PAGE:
Brazil is using genetic engineering to help fight dengue fever, creating mosquitoes whose offspring die before they mature. Tests in two towns have been successful - but are there ecological implications?
Dengue is a tropical fever with similar symptoms to the flu: fever and shivering, headache and joint pain, and a rash. Most infections are comparatively mild and last no longer than a week.
But every year there are around half a million serious cases, some of which prove fatal. The disease has spread considerably in recent years. Even Europe is no longer safe. In 2010, more than 600 travellers returning to Germany from abroad were diagnosed with dengue fever. "The number of unreported cases is estimated to be far higher," says Jonas Schmidt-Chanasit from the Bernhard Nocht Institute for Tropical Medicine in Hamburg. "We believe it could be ten times as many." 2010 also saw the very first cases of infection in France and Croatia.
The root of the problem
Aedes aegypti, the mosquito's scientific name, has a black and white pattern and is actually quite pretty, as insects go. But it can carry and transmit several viruses. It's one of the main carriers of yellow fever, and for humans it can be disastrous. In the Spanish-American War of 1898, the number of US soldiers who died of this kind of infectious disease is believed to have been higher than the number killed in battle. There is now a vaccine against yellow fever, but none has yet been found to prevent dengue fever.
Fertile breeding ground for mosquitoes: a teaspoonful of standing water is enough
All attempts to fight the mosquitoes with the help of insecticide have failed. In Brazil, awareness campaigns warn people not leave car tires lying around where rain can collect inside them, and to flush toilets regularly, even if they're not being used. The dangerous larvae generally breed in standing water, which people are advised to avoid - but the mosquitoes can also breed in a puddle, a hollow in a rock, or even the heart of a flower. A teaspoon of water is all they need in order to deposit their eggs.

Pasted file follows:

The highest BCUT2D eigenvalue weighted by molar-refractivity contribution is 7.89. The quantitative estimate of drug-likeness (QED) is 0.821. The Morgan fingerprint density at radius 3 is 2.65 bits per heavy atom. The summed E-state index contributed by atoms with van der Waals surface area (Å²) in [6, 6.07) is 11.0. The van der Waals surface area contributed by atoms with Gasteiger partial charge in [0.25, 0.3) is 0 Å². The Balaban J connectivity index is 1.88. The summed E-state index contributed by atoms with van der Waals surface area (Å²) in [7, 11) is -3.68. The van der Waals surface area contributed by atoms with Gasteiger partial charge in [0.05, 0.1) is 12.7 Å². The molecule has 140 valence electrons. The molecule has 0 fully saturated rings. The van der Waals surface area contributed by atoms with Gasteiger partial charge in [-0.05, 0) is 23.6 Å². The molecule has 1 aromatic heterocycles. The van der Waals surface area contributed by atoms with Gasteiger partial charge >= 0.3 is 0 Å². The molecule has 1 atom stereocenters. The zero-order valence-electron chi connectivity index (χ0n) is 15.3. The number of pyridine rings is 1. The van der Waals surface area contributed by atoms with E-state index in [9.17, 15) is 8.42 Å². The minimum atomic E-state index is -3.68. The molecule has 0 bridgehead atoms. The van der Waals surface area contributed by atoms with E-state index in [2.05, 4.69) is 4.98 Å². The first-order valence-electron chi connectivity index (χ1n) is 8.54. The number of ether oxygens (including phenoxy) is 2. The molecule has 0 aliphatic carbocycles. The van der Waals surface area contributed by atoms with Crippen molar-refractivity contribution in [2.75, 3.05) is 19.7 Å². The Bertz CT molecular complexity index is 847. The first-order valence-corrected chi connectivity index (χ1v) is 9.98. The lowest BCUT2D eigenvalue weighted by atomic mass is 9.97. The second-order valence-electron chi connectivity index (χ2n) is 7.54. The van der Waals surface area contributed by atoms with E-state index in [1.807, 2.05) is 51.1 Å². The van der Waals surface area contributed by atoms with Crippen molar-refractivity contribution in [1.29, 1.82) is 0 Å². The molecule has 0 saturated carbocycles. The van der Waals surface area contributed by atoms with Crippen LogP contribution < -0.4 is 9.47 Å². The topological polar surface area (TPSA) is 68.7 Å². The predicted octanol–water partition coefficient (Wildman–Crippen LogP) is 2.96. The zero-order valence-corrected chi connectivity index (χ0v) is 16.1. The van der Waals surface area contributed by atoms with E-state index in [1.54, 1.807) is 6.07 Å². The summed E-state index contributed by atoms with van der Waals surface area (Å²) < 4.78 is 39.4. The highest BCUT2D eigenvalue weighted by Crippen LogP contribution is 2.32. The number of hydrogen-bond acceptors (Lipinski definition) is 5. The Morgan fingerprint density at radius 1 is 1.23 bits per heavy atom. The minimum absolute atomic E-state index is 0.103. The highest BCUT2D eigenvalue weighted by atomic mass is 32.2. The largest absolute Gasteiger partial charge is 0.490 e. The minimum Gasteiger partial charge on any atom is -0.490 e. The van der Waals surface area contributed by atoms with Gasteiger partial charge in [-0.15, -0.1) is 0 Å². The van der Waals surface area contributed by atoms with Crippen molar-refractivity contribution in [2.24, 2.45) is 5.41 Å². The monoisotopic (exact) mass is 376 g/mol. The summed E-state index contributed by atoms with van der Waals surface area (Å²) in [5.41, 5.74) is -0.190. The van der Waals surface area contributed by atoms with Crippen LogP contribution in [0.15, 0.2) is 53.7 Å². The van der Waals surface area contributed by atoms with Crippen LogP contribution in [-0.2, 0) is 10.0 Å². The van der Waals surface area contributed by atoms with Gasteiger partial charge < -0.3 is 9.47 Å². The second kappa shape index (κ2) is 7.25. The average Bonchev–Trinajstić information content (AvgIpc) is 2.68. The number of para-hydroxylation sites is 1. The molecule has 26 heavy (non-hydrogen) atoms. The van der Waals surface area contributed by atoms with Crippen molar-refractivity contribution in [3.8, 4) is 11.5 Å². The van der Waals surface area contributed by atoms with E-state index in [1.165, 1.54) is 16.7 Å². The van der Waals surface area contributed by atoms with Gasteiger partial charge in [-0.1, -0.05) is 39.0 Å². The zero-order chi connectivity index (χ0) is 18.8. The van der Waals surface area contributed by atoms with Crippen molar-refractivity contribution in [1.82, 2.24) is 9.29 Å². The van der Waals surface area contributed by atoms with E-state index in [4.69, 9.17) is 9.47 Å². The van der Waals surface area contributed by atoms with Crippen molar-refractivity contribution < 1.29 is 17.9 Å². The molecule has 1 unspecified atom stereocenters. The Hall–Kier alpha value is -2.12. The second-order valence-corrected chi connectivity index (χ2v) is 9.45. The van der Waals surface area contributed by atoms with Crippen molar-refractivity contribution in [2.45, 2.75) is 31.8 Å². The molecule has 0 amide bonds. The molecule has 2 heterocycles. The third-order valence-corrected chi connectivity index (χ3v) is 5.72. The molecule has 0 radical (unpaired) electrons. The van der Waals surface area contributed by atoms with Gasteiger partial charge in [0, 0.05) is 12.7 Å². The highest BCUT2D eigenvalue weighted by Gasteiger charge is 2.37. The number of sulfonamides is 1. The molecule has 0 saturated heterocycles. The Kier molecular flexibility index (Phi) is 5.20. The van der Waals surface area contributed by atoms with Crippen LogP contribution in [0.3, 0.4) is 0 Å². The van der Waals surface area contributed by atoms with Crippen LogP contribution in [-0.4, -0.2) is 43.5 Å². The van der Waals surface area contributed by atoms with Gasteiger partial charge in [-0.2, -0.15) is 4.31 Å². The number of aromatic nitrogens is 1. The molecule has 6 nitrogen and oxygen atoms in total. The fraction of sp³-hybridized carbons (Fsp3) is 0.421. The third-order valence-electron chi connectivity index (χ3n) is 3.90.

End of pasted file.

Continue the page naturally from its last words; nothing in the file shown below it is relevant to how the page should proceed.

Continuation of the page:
Assistance from genetic engineering
British scientists with the company Oxitec have now developed a genetically-modified male mosquito whose offspring are unable to survive into adulthood. The idea is that the genetically-modified males are released into a natural environment and allowed to mate with female mosquitoes. The fertilized eggs develop into larvae or pupae, and then die.
Oxitec has conducted successful field trials on the Cayman Islands and in Malaysia. In 2011, the biotech company Moscamed in the Brazilian city of Juazeiro joined the project. Here, in the hinterland of Brazil's Bahia state, dengue is more common than almost anywhere else in the world.
"Brazil is the first country to produce and use mosquitoes on a large scale", says biologist Margareth Capurro from São Paulo University. She coordinates the Project for Genetically-Modified Aedes. More than 550,000 genetically-modified mosquitoes are being bred here each week and released in two test districts in the town. The project has been extremely successful. Six months on, the scientists say the mosquito population has been reduced by 90 percent.
In future, the plan is to produce around four million mosquitoes "on the assembly line" every week, and to help eradicate the disease in other areas of Brazil, too. The next town will be Jacobina, which has 80,000 inhabitants. "We only release the males. They can't bite, and they transmit the mutant gene to their offspring," Capurro explains.
Biologists and virologists are skeptical
The management of Moscamed stresses that the tests cause no harm to the ecosystem. But virologist Schmidt-Chanasit is skeptical. "This mosquito, the Egyptian mosquito, has existed in Brazil for decades now. It's been completely integrated," he says. That means it's become a part of the food chain. And Schmidt-Chanasit also warns that the consequences of genetic modification in general are still very hard to predict.
The virologist is also very doubtful as to whether the project will be successful in the long term. "The virus is variable and can adapt to other mosquitoes," he says. After all, aedes aegypti may be the most common carrier of the virus today, but it's far from the only one. The biologist Capurro, however, disagrees. She believes that the chances of the virus adapting, or of a different mosquito becoming the main carrier, are zero.
And although Schmidt-Chanasit is wary of using genetically modified species in nature, he can't wait to see the results. "If the project is successful, it could serve as a model for other countries, and in the fight against similar diseases like malaria," he says.